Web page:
The Kevin Durant saga shows that superstardom isn’t always worth the headache

Of Martin Rogers
FOX Sports columnist

The Brooklyn Nets has arguably the best player in basketball under contract for four years. The organization has a roster good enough to have spent much of last season as the championship favorite, despite their finish.

Brooklyn has another superstar with proven ability to make a key difference and win a title. It has an owner who likes the head coach and general manager enough to give them his vocal support.

It also has, right now, the biggest mess in all of basketball to sift through, fight its way through, and somehow try to emerge from with some semblance of respectability.

Good luck.

Kevin Durant’s reiteration to owner Joe Tsai this week that he is determined to leave via trade unless coach Steve Nash and GM Sean Marks are sent packing, closely followed by Tsai’s support for that pair, muddies the waters outside of Dumbo about as they possibly could. be.

There’s no viable trade market for Durant that doesn’t see the Nets stiffed, even though he’s under contract for four more years and just $194.2 million.

Given that Rudy Gobert had cost a package of five picks (including four first-rounders) and five players when he left Utah for Minnesota, it stands to reason that Durant would be worth significantly more. However, the problem comes at the crossroads where taking a player of Durant’s value becomes pointless if you sacrifice not only the pieces that could help him to a title, but also your developmental future.

Pound-for-pound, Durant is probably worth eight first-rounders. However, no one is going to grab it, even if they had to use it. Not the Miami Heat, who are among the teams he wants to join, and not just anyone.

This leaves Brooklyn with a major headache, an impending decision, and with the unpredictable nature of Kyrie Irving and Ben Simmons and all their quirks at the top of the depth chart if Durant leaves.

What Kevin Durant’s ultimatum means

What Kevin Durant's ultimatum means

Colin Cowherd breaks down what Kevin Durant’s ultimatum means for both parties, including how they should proceed in the next KD offseason chapter.

Meanwhile, after waving goodbye to James Harden in the Simmons trade, the Nets — like the rest of us — saw Durant party with Harden at a Travis Scott concert in London the past few days. Try to figure it out.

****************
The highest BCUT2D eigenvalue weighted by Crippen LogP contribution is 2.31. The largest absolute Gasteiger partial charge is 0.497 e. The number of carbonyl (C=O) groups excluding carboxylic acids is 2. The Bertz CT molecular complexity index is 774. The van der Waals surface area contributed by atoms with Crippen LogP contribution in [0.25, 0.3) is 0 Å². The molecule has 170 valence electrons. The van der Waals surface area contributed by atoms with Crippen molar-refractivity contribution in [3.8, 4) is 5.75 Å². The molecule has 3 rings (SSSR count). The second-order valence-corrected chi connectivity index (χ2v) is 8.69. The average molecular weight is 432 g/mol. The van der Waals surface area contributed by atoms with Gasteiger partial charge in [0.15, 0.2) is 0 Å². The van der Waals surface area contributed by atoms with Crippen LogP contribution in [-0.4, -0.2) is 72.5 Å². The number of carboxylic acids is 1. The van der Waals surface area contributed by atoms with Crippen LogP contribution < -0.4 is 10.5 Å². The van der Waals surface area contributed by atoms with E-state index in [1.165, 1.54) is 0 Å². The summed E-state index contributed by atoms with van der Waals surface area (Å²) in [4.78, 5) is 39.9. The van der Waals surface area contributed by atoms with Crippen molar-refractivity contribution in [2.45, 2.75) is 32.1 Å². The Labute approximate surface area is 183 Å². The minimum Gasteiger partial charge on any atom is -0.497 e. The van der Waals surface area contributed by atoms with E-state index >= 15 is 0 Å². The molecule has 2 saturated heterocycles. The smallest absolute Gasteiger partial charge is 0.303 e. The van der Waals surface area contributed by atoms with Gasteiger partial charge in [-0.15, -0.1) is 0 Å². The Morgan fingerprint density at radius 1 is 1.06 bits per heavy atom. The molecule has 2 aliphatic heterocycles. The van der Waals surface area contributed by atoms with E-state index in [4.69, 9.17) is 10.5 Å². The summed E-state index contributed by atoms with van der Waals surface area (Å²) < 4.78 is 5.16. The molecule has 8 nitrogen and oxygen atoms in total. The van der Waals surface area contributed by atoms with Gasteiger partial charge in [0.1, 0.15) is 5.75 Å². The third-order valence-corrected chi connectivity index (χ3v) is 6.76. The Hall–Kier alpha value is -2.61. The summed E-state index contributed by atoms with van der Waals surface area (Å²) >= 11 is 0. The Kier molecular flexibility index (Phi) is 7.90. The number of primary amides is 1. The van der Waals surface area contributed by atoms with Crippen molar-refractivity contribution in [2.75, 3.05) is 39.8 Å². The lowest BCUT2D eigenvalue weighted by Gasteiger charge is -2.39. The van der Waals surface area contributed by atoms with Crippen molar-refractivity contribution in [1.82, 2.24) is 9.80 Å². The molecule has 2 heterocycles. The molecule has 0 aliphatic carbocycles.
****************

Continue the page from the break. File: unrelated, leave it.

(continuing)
The whole situation is weird and unconventional, but Brooklyn now learns that having to answer to the whims of a superstar is no fun, and Durant leads them on a merry-go-round.

“I thought KD should try to run back with Brooklyn,” former NBA All-Star Antoine Walker said on FS1’s “First Things First.” “[Now] it’s not going to be possible. When you get a coach and GM who seem to want to do whatever it takes to make you happy, contractually and to do everything you can on the field, I don’t see why you’re upset with them.

“I’m confused that KD said he would [Nash and Marks] out, because it seemed like the two guys were behind him.”

Durant has the kind of influence only the very best in the game can have. For the team on the receiving end of it, it’s a period of paralysis. Still, there isn’t much sympathy for the Nets, either around the league or among the broader NBA fan base.

KD to Nets: “Trade me or fire Steve Nash, Sean Marks”

KD to Nets:

Kevin Durant is not budging on his desire to leave Brooklyn.

This is a situation of their own making. They took their shot, didn’t do particularly well, and now they’re paying the price.

“No one feels sorry for the Brooklyn Nets,” wrote USA TODAY’s Jeff Zillgitt. “Not before [Tsai]. Not before [Marks]. Not before [Nash].

“When a team abandons a promising rebuilding effort for a fast track to title contention built around mercurial superstars and the fallout is catastrophic, the empathy meter doesn’t register.”

It’s just the way it goes. Sometimes big, splashy moves work for an elite player. Just ask the Toronto Raptors, who added a year with Kawhi Leonard to the greatest performance in franchise history.

Winning a title without one of the best players in the sport isn’t really a thing in this current age, which is why teams are trying it this way. But there haven’t been many such swings that have imploded as dramatically and as quickly as the Nets.

The Boston Celtics remain in contention as a trade partner, as do the Raptors, but the kind of package required to land Tsai is a price unlikely to be met. Tsai also didn’t like having his feet held to the fire over Nash and Marks, releasing a statement supporting them and insisting that he would “make decisions in the best interest of the Brooklyn Nets.”

For now, one holdout remains, one with no easy closing date due to Durant’s contract length.

Durant, who has decided this is not the place for him and with only so many shots left at a third title, is trying to help himself. The Nets are helpless, stuck in a position they know can’t possibly work out for them.

They’ve gone from a star-studded force ready to be unleashed to a disaster waiting to happen. No viable strategic moves to make, no real leverage over Durant, and most of all, absolutely no sin from all the teams who are thankful this isn’t happening to them.

Martin Rogers is a columnist for FOX Sports and the author of the FOX Sports Insider newsletter. Yyou can subscribe to the daily newsletter here.

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